High-yield investments offer the prospect of additional return, but high returns go hand in hand with greater risk. When you evaluate investments that offer high yields, you should approach them with a healthy degree of skepticism. Do the work of learning how the high-yield investments generate their returns and what factors would cause those returns to go up or down. You should consider buying them only after you understand these factors, which could include financial operating condition, industry competitors, and overall economic conditions.
You may be rewarded for taking on greater risk—and for possibly watching the value of your principal investment fluctuate dramatically—with yields that are significantly higher than safer alternatives like treasury securities (which are backed by the U.S. government). Here are some investments that are generally considered to be high-yield.
- High-yield bonds, mortgage REITs, and closed-end funds can be easily traded through an exchange to add high-yield options to your portfolio.
- Peer-to-peer lending sites offer another way to get an above-average yield.
- Master limited partnerships are another high-yield option, but they can complicate your tax situation.
High-yield bonds are issued by companies whose financial strength may not be rock solid. Often referred to as "junk bonds," they must pay a higher yield than safer alternatives in order to attract investors. You can buy individual high-yield bonds, but most investors would find high-yield bond mutual funds or exchange-traded funds (ETFs) to be more attractive and diversified options.
Mortgage Real Estate Investment Trusts
Mortgage real estate investment trusts (REITs) make money by lending to property companies, purchasing mortgages, and/or investing in mortgage-backed securities. They're obligated to pay out 90 percent of their profits in the form of dividends in return for favorable tax treatment.
Mortgage REITs are considered to be riskier than those that own properties (which are known as "equity REITs"), because they're typically much more highly leveraged, meaning that they borrow lots of money. They're also vulnerable to interest rate risk: When interest rates rise, the difference between the returns that mortgage REITs receive from lending and their costs associated with borrowing tends to shrink.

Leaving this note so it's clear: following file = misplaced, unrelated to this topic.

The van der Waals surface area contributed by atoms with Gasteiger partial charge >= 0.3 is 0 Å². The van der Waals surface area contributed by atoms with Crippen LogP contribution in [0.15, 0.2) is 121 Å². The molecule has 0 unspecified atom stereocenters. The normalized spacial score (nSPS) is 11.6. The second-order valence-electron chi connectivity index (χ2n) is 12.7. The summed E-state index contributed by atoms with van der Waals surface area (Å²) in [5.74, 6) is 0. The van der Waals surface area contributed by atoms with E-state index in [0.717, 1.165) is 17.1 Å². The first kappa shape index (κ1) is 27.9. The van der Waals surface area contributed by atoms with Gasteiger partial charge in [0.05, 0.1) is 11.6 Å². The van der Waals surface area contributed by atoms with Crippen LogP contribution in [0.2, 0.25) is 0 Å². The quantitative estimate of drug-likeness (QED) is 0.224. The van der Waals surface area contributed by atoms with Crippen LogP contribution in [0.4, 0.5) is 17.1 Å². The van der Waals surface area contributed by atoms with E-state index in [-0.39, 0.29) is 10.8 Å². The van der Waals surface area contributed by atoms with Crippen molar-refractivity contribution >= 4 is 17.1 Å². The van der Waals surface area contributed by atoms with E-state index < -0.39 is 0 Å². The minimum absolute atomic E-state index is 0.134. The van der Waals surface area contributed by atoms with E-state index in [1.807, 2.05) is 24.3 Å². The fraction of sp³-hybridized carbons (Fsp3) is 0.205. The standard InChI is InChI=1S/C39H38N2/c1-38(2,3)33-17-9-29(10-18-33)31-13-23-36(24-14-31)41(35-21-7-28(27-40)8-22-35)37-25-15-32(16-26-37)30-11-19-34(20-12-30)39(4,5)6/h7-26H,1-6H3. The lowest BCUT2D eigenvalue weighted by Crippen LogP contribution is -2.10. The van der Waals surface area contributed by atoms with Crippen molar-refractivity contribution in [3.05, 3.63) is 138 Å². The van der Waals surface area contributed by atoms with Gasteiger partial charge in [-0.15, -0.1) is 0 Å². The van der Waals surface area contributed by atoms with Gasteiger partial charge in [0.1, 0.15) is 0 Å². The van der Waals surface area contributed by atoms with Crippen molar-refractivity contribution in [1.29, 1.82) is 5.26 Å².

Shares of closed-end funds (CEFs) are available for buying and selling on exchanges, but unlike ETFs, CEFs are unable to issue new shares. Many closed-end funds use leverage to increase their available money for investing, which can contribute to their high yields and increase their risk profile.
When considering buying CEFs, you must pay close attention to their share price in relation to the funds' net asset value (NAV)—the value of their assets minus their liabilities. Unlike mutual funds and ETFs, which have much more liquid markets and whose share prices tend to closely track their NAVs, CEFs can experience a large discrepancy between their NAV per share and their share price. Make sure you buy CEF shares when they're trading at a discount to the per-share NAV.
Alternative asset investors who are looking for higher yields might consider peer-to-peer, or P2P, loans. An online portal connects investors and borrowers and provides a platform that sets market rates for the loans. These loans can be pooled together or individually funded by a single investor, meaning that you can lend small amounts to many people or a larger amount to one person. Just as with any loan, you take on the risk that borrowers might not repay what they owe.
Master Limited Partnerships
Master limited partnerships (MLPs) are publicly traded partnerships that pass their income through to investors without paying corporate tax rates. Most MLPs are in the energy infrastructure business, such as managing pipelines, and they often can provide higher yields for their investors than dividend-paying stocks.
MLPs became a less desirable company structure following the federal corporate tax cut that became effective in 2018. Trading of MLP shares is less liquid than most other types of publicly traded securities, and MLPs can produce tax headaches for their investors: Owners of MLP shares must file a complicated K-1 form and may have to file state income tax returns in all states in which the MLP operates. In addition, if you own MLP shares in an IRA, you may be required to pay federal taxes on what's known as unrelated business taxable income (UBTI).
The Balance does not provide tax, investment, or financial services or advice. The information is being presented without consideration of the investment objectives, risk tolerance, or financial circumstances of any specific investor and might not be suitable for all investors. Past performance is not indicative of future results. Investing involves risk, including the possible loss of principal.